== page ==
Although Captain America was set to face some tough competition from other major franchise films that were coming out the same summer, including its main rival Superman III as well as The Star Wars – Chapter III: Return of the Jedi, the film would unquestionably prove to be the major success story of 1982. Critical reception was mixed-to-positive, with most praising the film but some (including Gene Siskel) claiming it was “too hard-hitting to suit its target audience” – but public reaction to the film was overwhelmingly favourable. It remained at the top of the box office for fourteen weeks, its streak only broken in one week by Return of the Jedi – and best of all (from Marvel Comics’ perspective) it handily beat Superman III to the tune of an extra hundred million dollars’ revenue. This last fact is what prompted Columbia Pictures to finally officially put their planned Spider-Man film in motion, with a view to releasing it in 1985.

A sequel, Captain America II, was also planned for 1985 by Paramount. Michael Biehn and Daryl Hannah would both return, being signed for three-film contracts. While Nicholas Meyer declined to return to direct, he happily agreed to act as screenwriter for the second film. Early on it was decided that the sequel would be entirely set in the modern day, and would introduce Captain America’s sometime modern crime-fighting partner, Sam “The Falcon” Wilson.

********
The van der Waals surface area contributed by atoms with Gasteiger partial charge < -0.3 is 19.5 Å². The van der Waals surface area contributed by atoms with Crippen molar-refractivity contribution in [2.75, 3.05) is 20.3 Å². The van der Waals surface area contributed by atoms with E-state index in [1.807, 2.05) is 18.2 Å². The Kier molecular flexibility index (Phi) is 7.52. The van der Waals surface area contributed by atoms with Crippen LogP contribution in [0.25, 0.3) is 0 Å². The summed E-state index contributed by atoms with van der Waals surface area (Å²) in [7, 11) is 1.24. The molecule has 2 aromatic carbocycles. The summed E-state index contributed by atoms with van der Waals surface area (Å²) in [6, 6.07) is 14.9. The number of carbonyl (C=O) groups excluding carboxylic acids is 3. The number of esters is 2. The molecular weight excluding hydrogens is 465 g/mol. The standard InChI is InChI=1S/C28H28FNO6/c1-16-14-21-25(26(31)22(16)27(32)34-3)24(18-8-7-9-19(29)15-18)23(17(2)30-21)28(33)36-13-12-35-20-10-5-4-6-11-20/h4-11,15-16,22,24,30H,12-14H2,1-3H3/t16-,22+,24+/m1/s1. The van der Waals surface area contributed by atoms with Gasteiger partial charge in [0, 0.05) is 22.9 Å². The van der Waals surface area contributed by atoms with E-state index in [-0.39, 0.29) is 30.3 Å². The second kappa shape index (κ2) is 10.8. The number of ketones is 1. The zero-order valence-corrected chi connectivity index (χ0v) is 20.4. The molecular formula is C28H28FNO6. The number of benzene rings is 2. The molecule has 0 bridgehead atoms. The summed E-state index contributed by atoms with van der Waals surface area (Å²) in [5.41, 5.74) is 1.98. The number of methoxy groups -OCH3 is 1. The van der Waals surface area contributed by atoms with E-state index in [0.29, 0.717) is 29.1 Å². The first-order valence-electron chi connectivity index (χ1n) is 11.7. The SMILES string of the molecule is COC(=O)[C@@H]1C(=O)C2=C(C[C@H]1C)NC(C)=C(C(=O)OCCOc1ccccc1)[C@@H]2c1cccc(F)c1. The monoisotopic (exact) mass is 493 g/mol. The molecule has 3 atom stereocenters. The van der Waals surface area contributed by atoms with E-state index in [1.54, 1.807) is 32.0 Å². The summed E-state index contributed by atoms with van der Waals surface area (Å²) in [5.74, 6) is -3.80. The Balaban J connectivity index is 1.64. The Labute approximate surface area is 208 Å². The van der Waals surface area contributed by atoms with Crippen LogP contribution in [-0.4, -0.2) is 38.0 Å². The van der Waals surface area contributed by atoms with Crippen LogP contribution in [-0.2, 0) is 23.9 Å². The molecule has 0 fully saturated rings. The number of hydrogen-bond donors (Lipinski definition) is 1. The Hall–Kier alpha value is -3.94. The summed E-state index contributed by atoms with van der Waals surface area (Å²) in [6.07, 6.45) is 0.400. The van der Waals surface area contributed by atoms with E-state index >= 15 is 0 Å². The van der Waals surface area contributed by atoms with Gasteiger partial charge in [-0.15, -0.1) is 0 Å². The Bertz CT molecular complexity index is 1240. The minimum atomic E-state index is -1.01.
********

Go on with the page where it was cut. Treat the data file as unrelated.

Snake Plissken (1984)

Around a year after the release and surprise success of his film Escape from New York, writer/director John Carpenter was inspired to continue the story of one-eyed anti-hero Snake Plissken in a sequel. The new film would be on a bigger budget and bigger scale than the original, with twice the original’s budget – unlike Escape from New York, it would actually show the devastating Third World War being waged between the fascist United States, the Soviet Union, and China. Much like the recently released Captain America film, Snake Plissken would have a “Godfather-II-style” story structure: the main story, set in the year 2000, would feature the title character forced into another mission by the rump United States government involving entering the east coast war zone to recover a cash of lethal pathogens to be used for biological warfare; the secondary story would follow Plissken’s life before the first film, tracing his path from young idealist to wounded war hero to political outcast to criminal, before finally showing the events of his capture which led him to be set for imprisonment at the beginning of the first film.

Kurt Russell returned as Snake Plissken, as did Lee van Cleef as Bob Hauk and Donald Pleasence as the President of the United States. Harry Dean Stanton also made a cameo re-appearance as Harold Hellman (before he was known as “Brain”) in a flashback scene set in Kansas City 1993.